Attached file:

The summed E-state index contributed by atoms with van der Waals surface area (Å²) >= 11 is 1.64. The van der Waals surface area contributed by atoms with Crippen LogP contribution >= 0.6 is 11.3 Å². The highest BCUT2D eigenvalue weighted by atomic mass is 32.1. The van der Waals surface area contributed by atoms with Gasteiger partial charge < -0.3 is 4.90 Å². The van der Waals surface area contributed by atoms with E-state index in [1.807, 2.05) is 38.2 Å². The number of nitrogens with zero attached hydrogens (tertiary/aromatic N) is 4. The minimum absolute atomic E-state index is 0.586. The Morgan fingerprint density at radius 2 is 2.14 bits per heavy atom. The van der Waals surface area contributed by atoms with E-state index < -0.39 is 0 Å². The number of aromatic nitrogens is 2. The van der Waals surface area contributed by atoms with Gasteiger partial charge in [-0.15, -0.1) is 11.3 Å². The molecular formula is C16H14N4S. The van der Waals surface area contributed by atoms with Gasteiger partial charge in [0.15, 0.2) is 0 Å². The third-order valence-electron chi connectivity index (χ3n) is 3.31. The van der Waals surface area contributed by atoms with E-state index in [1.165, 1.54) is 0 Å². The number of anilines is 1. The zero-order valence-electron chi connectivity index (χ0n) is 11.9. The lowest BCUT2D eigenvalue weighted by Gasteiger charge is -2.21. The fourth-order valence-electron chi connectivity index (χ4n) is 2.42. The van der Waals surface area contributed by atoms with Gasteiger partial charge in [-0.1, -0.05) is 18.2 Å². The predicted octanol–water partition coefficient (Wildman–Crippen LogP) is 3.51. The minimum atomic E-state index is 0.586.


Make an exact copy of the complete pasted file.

The summed E-state index contributed by atoms with van der Waals surface area (Å²) >= 11 is 1.64. The van der Waals surface area contributed by atoms with Crippen LogP contribution >= 0.6 is 11.3 Å². The highest BCUT2D eigenvalue weighted by atomic mass is 32.1. The van der Waals surface area contributed by atoms with Gasteiger partial charge < -0.3 is 4.90 Å². The van der Waals surface area contributed by atoms with E-state index in [1.807, 2.05) is 38.2 Å². The number of nitrogens with zero attached hydrogens (tertiary/aromatic N) is 4. The minimum absolute atomic E-state index is 0.586. The Morgan fingerprint density at radius 2 is 2.14 bits per heavy atom. The van der Waals surface area contributed by atoms with E-state index < -0.39 is 0 Å². The number of aromatic nitrogens is 2. The van der Waals surface area contributed by atoms with Gasteiger partial charge in [-0.15, -0.1) is 11.3 Å². The molecular formula is C16H14N4S. The van der Waals surface area contributed by atoms with Gasteiger partial charge in [0.15, 0.2) is 0 Å². The third-order valence-electron chi connectivity index (χ3n) is 3.31. The van der Waals surface area contributed by atoms with E-state index in [1.165, 1.54) is 0 Å². The number of anilines is 1. The zero-order valence-electron chi connectivity index (χ0n) is 11.9. The lowest BCUT2D eigenvalue weighted by Gasteiger charge is -2.21. The fourth-order valence-electron chi connectivity index (χ4n) is 2.42. The van der Waals surface area contributed by atoms with Gasteiger partial charge in [-0.1, -0.05) is 18.2 Å². The predicted octanol–water partition coefficient (Wildman–Crippen LogP) is 3.51. The minimum atomic E-state index is 0.586.